Evaluating all the evidence, the Chamber found that “perpetrators, by force, invaded the bodies of [at least 28] victims by penetrating their vaginas and/or anuses, and/or other bodily openings with their penises” (633), and did so “knowingly and intentionally” (637). The acts were part of the MLC’s modus operandi. Importantly, the Chamber held that “these multiple acts constituted a course of conduct, and not merely isolated or random acts” (671). Relying on certain identifying characteristics, such as language, uniforms, and the exclusive presence of the MLC in the relevant locations, the Chamber found established beyond a reasonable doubt that the MLC committed rape as both war crimes and crimes against humanity.

Significantly, as during the trial itself, the Chamber displayed sensitivity to the impact of the rapes on victims, and the need to consider this during testimony and in evaluating the evidence. The Defence had challenged inconsistencies and omissions in the testimonies of many direct victims of sexual violence. For instance, one victim of rape had not reported the crime to her family lawyer (but did speak to ICC investigators) because of the shame she felt in her community. Another victim had been inconsistent regarding her age at the time of the crimes. For the Chamber, however, these discrepancies did not discredit or undermine their testimonies. In fact, the Chamber noted that such inconsistencies “can be explained by the lapse of time between the events and the testimony, the traumatic circumstances, and … difficulties discussing such personal scenes in court” (492). It continued to rely on their testimonies.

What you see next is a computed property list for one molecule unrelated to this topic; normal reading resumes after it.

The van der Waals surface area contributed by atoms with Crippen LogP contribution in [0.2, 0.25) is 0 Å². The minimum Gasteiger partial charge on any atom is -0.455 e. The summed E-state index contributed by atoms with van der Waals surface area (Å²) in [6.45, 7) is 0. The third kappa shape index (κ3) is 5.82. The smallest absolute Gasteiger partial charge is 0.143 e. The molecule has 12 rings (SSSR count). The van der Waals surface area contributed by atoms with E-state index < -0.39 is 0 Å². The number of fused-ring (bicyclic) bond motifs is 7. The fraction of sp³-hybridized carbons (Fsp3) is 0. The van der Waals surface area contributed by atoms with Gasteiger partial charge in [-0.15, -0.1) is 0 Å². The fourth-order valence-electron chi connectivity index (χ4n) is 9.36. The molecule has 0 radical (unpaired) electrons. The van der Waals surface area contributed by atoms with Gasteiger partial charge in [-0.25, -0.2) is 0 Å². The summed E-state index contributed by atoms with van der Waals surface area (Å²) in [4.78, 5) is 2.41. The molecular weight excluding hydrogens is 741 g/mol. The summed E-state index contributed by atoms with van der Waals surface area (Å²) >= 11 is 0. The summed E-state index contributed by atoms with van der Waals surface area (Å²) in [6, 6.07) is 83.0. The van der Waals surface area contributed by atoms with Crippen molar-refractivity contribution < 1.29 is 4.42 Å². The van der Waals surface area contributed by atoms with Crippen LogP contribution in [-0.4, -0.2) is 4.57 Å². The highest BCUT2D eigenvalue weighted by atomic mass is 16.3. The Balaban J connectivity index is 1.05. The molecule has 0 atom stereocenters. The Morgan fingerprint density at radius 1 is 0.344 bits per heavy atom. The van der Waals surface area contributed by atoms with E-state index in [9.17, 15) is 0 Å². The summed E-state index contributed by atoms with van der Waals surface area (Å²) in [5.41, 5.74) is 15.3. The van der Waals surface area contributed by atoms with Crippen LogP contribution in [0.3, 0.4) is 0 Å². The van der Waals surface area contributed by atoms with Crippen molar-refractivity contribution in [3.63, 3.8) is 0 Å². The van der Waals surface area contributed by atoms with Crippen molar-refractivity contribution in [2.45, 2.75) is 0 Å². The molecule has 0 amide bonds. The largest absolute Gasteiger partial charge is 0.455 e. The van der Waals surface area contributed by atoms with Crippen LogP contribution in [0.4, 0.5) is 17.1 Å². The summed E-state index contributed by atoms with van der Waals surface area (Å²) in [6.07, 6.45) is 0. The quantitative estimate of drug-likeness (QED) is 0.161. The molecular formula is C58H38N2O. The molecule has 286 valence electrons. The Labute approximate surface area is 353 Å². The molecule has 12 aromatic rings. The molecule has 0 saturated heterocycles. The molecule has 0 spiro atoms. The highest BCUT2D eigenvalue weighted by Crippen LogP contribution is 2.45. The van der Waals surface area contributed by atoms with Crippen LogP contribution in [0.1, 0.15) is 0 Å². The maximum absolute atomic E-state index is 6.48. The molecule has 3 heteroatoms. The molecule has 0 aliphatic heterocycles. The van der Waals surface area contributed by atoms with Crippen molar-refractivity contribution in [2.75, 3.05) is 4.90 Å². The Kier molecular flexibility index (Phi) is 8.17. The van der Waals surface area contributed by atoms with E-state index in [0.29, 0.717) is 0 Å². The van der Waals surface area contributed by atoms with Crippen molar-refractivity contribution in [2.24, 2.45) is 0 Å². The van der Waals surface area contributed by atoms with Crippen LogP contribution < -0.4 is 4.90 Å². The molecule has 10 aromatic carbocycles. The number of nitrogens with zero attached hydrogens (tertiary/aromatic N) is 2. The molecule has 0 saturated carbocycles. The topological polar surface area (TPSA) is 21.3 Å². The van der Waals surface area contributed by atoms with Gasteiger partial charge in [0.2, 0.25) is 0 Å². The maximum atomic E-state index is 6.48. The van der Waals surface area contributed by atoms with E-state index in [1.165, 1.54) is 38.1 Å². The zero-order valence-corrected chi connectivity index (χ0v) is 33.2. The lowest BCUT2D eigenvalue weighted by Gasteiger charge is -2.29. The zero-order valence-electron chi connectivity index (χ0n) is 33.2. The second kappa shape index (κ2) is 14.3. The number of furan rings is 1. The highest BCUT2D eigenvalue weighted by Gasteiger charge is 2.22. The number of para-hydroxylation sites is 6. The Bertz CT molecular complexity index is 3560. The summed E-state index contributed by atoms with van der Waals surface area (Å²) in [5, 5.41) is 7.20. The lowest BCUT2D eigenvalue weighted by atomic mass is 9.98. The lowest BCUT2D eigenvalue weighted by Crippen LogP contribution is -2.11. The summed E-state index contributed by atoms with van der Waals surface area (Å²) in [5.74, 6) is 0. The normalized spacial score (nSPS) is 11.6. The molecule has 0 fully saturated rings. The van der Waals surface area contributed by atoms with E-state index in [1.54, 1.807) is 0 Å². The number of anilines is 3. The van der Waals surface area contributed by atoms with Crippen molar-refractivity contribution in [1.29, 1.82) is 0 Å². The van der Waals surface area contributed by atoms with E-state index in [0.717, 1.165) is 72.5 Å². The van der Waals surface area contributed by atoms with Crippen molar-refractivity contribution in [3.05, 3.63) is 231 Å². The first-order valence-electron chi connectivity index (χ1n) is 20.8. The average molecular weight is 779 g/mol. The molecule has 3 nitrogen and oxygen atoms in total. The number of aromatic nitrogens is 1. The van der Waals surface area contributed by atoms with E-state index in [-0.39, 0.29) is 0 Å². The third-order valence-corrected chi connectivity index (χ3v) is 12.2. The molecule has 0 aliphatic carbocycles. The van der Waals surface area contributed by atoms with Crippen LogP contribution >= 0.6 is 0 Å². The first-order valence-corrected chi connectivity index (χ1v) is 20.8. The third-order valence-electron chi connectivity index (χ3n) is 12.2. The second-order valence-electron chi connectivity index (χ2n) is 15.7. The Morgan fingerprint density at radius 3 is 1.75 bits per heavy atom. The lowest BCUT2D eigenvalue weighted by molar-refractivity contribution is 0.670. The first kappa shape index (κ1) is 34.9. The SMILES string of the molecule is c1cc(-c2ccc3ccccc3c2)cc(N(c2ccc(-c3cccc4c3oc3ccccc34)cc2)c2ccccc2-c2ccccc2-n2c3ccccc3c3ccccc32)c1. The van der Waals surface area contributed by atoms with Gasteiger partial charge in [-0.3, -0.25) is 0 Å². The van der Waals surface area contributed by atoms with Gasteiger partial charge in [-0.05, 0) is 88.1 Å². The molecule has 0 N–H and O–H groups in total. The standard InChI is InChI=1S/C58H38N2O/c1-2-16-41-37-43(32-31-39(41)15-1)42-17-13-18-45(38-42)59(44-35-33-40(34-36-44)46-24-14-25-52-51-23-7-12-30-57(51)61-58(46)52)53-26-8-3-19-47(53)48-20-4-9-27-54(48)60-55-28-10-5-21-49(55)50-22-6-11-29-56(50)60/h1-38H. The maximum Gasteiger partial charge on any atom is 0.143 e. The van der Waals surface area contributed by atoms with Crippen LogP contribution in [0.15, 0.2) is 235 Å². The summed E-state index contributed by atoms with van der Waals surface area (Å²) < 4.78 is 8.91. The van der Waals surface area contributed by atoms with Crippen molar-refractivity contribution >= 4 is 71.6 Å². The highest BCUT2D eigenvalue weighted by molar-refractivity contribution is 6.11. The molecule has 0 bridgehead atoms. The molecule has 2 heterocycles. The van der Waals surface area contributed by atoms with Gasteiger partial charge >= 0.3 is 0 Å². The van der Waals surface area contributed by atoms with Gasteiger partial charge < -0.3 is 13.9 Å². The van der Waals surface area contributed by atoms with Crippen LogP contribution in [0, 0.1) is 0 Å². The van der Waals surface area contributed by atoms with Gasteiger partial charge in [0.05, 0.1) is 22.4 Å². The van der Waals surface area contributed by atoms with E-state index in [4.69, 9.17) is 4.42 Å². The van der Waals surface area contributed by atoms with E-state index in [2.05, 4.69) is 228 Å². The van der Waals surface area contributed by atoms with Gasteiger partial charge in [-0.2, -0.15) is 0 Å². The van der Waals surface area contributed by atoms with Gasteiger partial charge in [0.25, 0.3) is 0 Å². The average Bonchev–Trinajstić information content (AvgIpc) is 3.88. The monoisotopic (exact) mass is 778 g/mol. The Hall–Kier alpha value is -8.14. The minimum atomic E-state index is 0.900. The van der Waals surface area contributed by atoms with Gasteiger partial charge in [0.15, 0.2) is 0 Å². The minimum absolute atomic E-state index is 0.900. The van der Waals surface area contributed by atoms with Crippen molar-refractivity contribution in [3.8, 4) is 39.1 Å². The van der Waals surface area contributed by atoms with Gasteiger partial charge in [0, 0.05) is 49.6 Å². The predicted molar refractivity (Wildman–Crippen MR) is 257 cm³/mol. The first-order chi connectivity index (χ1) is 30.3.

Finally, noting that although the charges of rape as a war crime and crime against humanity are based on the same underlying conduct, these are not “impermissibly cumulative” because war crimes and crimes against humanity “have materially distinct elements” (743-751).

From a first quick read, the ICC’s first (and long awaited) conviction for sexual violence seems to be a strong judgment. As the first sexual violence conviction, this will also be the first time a reparations order at the ICC will specifically address rape. Bemba’s conviction as military commander for these crimes, the subject of the second part of this blog post, is equally significant.

Read the trial judgment

18 thoughts on “ICC issues landmark judgment: Bemba convicted as commander-in-chief for sexual violence crimes (Part 1/2)

  1. Thanks for the post . There is one problem it seems , with the idea that : ” Victim’s lack of consent is not a legal element of the crime of rape at the ICC ” , for :

    The very heart of definition of rape , universally , has to do , with sexual assault , without a consent given , or , without genuine consent . So , It must be then , element of crime !! here for example , new York , definition of rape , from its penal law , here I quote :

    ” S 130.05 Sex offenses; lack of consent.
    ” Whether or not specifically stated, it is an element of every offense defined in this article that the sexual act was committed without consent of the victim. ”

    And here from the Israeli penal code ( 1977 ) :

    ” 345. (a) If a person had intercourse with a woman –
    (1) without her freely given consent;
    (2) with the woman’s consent, which was obtained by deceit in
    respect of the identity of the person or the nature of the act;
    (3) when the woman is a minor below age 14, even with her
    (4) by exploiting the woman’s state of unconsciousness or other
    condition that prevents her from giving her free consent;
    (5) by exploiting the fact that she is mentally ill or deficient, if –
    because of her illness or mental deficiency – her consent to
    intercourse did not constitute free consent.
    then he committed rape and is liable to sixteen years